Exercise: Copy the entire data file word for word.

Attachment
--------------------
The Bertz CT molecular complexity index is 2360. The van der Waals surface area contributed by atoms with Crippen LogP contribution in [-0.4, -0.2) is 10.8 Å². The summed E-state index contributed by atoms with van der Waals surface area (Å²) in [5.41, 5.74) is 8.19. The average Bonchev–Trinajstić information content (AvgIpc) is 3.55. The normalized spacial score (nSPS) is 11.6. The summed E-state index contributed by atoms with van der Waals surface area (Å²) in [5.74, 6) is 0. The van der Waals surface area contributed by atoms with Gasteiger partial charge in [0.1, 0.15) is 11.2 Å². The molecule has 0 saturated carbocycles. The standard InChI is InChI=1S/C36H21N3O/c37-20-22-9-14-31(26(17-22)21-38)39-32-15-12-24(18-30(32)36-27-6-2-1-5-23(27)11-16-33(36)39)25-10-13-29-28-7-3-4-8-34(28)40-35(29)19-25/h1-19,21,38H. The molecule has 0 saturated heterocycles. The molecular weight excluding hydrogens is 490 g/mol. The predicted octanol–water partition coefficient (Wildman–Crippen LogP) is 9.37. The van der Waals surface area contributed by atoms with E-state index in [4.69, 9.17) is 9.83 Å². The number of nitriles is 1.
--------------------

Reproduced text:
The Bertz CT molecular complexity index is 2360. The van der Waals surface area contributed by atoms with Crippen LogP contribution in [-0.4, -0.2) is 10.8 Å². The summed E-state index contributed by atoms with van der Waals surface area (Å²) in [5.41, 5.74) is 8.19. The average Bonchev–Trinajstić information content (AvgIpc) is 3.55. The normalized spacial score (nSPS) is 11.6. The summed E-state index contributed by atoms with van der Waals surface area (Å²) in [5.74, 6) is 0. The van der Waals surface area contributed by atoms with Gasteiger partial charge in [0.1, 0.15) is 11.2 Å². The molecule has 0 saturated carbocycles. The standard InChI is InChI=1S/C36H21N3O/c37-20-22-9-14-31(26(17-22)21-38)39-32-15-12-24(18-30(32)36-27-6-2-1-5-23(27)11-16-33(36)39)25-10-13-29-28-7-3-4-8-34(28)40-35(29)19-25/h1-19,21,38H. The molecule has 0 saturated heterocycles. The molecular weight excluding hydrogens is 490 g/mol. The predicted octanol–water partition coefficient (Wildman–Crippen LogP) is 9.37. The van der Waals surface area contributed by atoms with E-state index in [4.69, 9.17) is 9.83 Å². The number of nitriles is 1.